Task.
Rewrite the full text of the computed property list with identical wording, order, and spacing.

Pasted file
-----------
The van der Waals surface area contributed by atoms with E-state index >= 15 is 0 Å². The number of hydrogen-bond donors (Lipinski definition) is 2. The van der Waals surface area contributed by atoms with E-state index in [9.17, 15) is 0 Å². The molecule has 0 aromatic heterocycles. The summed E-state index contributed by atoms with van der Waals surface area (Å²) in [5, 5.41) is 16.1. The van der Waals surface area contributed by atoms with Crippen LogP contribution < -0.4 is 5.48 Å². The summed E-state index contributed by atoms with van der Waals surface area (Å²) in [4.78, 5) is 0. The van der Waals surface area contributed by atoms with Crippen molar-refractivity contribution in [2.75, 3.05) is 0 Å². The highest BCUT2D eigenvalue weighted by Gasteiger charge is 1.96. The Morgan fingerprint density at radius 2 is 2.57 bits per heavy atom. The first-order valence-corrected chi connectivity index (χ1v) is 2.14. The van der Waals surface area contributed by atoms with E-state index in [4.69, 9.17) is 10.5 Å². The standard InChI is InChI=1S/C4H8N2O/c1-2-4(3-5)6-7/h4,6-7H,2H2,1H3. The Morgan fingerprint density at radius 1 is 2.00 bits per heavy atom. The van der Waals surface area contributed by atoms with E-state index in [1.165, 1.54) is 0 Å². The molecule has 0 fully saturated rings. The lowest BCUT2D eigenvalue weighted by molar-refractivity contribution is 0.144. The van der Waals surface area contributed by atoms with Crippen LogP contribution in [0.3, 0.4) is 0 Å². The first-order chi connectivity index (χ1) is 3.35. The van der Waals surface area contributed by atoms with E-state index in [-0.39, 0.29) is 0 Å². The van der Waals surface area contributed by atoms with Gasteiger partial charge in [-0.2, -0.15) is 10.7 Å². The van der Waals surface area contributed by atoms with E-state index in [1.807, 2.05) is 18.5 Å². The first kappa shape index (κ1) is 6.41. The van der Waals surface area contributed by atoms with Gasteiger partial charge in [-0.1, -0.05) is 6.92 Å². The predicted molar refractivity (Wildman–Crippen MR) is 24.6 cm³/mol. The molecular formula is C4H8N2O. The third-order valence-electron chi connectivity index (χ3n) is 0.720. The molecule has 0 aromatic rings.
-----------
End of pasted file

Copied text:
The van der Waals surface area contributed by atoms with E-state index >= 15 is 0 Å². The number of hydrogen-bond donors (Lipinski definition) is 2. The van der Waals surface area contributed by atoms with E-state index in [9.17, 15) is 0 Å². The molecule has 0 aromatic heterocycles. The summed E-state index contributed by atoms with van der Waals surface area (Å²) in [5, 5.41) is 16.1. The van der Waals surface area contributed by atoms with Crippen LogP contribution < -0.4 is 5.48 Å². The summed E-state index contributed by atoms with van der Waals surface area (Å²) in [4.78, 5) is 0. The van der Waals surface area contributed by atoms with Crippen molar-refractivity contribution in [2.75, 3.05) is 0 Å². The highest BCUT2D eigenvalue weighted by Gasteiger charge is 1.96. The Morgan fingerprint density at radius 2 is 2.57 bits per heavy atom. The first-order valence-corrected chi connectivity index (χ1v) is 2.14. The van der Waals surface area contributed by atoms with E-state index in [4.69, 9.17) is 10.5 Å². The standard InChI is InChI=1S/C4H8N2O/c1-2-4(3-5)6-7/h4,6-7H,2H2,1H3. The Morgan fingerprint density at radius 1 is 2.00 bits per heavy atom. The van der Waals surface area contributed by atoms with E-state index in [1.165, 1.54) is 0 Å². The molecule has 0 fully saturated rings. The lowest BCUT2D eigenvalue weighted by molar-refractivity contribution is 0.144. The van der Waals surface area contributed by atoms with Crippen LogP contribution in [0.3, 0.4) is 0 Å². The first-order chi connectivity index (χ1) is 3.35. The van der Waals surface area contributed by atoms with E-state index in [-0.39, 0.29) is 0 Å². The van der Waals surface area contributed by atoms with Gasteiger partial charge in [-0.2, -0.15) is 10.7 Å². The van der Waals surface area contributed by atoms with E-state index in [1.807, 2.05) is 18.5 Å². The first kappa shape index (κ1) is 6.41. The van der Waals surface area contributed by atoms with Gasteiger partial charge in [-0.1, -0.05) is 6.92 Å². The predicted molar refractivity (Wildman–Crippen MR) is 24.6 cm³/mol. The molecular formula is C4H8N2O. The third-order valence-electron chi connectivity index (χ3n) is 0.720. The molecule has 0 aromatic rings.